Bringing up past hurts that haven't healed is always a tricky thing to do in a relationship, for all parties involved. They're likely to feel hurt/concerned/guilty over the past transgression and you're obviously still hurting and probably having some trust issues from it as well.
Infidelities are just kind of like that... I hate to say it, but it's one of those things that are really very hard to ever fully recover from. Regardless of the reasons surrounding the infidelity, it's a hurt that damages the foundational trust of a relationship.
But, to ever really move forward, you two will pretty definitely have to be willing to talk openly and honestly about it, as often and as many times as it takes for the both of you to completely heal. This requires a willingness to be vulnerable with each other at a very deep level. Exposing those bits of yourselves that allow you to heal, also means exposing those bits that cause you to hurt, because they're the same bits. That's not easy to do.
I know it's cliche, but "I feel .... " statements can help here. It's not going to be pleasant, or easy, to admit to your partner that you feel afraid or insecure in the relationship, but it kinda sounds like that's the truth. When you feel that way, your partner kinda needs to know, if you expect them to respond to it and work through those feelings with you. Likewise, when they feel guilt, shame, or whatever, you'll need to know about that, in order to work through it with them.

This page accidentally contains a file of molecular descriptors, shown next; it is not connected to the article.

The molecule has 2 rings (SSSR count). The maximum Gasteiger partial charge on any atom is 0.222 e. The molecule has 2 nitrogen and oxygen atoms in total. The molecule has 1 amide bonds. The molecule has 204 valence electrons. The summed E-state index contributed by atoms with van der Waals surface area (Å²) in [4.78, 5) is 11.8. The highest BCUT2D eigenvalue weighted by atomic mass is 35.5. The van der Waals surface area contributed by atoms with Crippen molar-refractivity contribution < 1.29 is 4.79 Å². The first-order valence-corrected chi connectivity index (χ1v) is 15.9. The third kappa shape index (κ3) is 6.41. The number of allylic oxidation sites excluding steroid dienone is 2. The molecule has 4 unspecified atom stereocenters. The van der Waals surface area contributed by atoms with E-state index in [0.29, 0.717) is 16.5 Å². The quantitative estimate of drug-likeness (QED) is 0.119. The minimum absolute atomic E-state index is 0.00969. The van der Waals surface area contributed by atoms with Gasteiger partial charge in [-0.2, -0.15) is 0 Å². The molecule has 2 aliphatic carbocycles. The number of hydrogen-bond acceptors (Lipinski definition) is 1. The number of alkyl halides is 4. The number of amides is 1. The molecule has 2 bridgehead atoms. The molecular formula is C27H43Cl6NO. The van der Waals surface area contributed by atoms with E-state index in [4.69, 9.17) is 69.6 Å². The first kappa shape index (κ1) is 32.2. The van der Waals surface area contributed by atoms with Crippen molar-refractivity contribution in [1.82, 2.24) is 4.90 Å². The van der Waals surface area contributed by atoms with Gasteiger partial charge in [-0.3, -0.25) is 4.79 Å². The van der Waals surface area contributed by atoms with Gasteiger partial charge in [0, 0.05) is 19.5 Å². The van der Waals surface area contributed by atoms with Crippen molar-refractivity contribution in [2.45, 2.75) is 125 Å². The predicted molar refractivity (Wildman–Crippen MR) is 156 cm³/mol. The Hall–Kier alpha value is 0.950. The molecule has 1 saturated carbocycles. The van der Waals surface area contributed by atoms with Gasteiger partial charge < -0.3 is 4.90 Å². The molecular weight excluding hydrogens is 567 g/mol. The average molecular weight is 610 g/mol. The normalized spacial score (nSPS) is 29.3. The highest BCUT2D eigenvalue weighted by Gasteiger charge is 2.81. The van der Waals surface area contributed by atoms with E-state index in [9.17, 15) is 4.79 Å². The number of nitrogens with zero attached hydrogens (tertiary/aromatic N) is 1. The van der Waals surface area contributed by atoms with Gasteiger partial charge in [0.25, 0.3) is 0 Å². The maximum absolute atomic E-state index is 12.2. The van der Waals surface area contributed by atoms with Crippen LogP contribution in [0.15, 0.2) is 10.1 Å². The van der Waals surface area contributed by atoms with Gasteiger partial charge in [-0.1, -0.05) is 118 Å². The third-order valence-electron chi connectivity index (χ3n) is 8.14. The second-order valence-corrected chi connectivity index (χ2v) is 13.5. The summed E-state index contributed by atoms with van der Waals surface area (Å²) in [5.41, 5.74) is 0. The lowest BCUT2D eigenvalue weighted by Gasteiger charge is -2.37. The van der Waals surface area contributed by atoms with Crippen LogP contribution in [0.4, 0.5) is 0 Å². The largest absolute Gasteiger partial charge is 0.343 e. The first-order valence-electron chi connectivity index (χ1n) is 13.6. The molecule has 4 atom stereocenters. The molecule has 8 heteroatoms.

In my experience... One of the worst parts of being in your shoes is how it tends to unbalance the relationship. The person who cheated will likely be excessively apologetic, and likely to become something of a doormat afraid to voice needs because they're afraid of causing more damage, or seemingly not apologetic enough, trying to act as if the infidelity hadn't ever happened. And sometimes, they'll teater back and forth between the two. This imbalance will likely rear it's head for you as well. At times you'll likely be super understanding and forgiving, and at other times, well, not so much.
This can rear it's head years after an infidelity, long after you both believe you've moved on... A simple little tiff over something trivial will push those same buttons and there that raw nerve will be once again...
I mention the imbalance and the way that the emotions you're feeling now may resurface later because it's important to remember that forgiveness is an ongoing process. It takes work. Those "I feel .... " conversations are almost never a one and done proposition. Be prepared for that.
I know it wasn't a part of your question, but this comment hit really close to home for me:
in our case it had to do with a lack of communication revolving around my partner questioning their gender identity (which I didn't know about at all) and whether or not my sexual identity would still "allow" for them as a partner. Add that in with an available ex-partner of theirs and it was a recipe for disaster. –
I've been in pretty much exactly this situation. I know, I'm probably overstepping here, but in my case there was a lot more to it, that came out over time with those "I feel .... " conversations.
Single causation is rarely accurate when it comes to these situations. I won't tell you what to do or how to feel about it, just know that while there may be reasons, reasons aren't really excuses. As in, no matter how good, or awful, the reason may be, it's still going to hurt, and you're still going to have to work hard to get past it.
It may be tempting to try to accept the excuse and force yourself to "forgive and forget", without having all of those really hard "I feel ...." conversations, but it's not something that I think can be forced, even when you really really want to.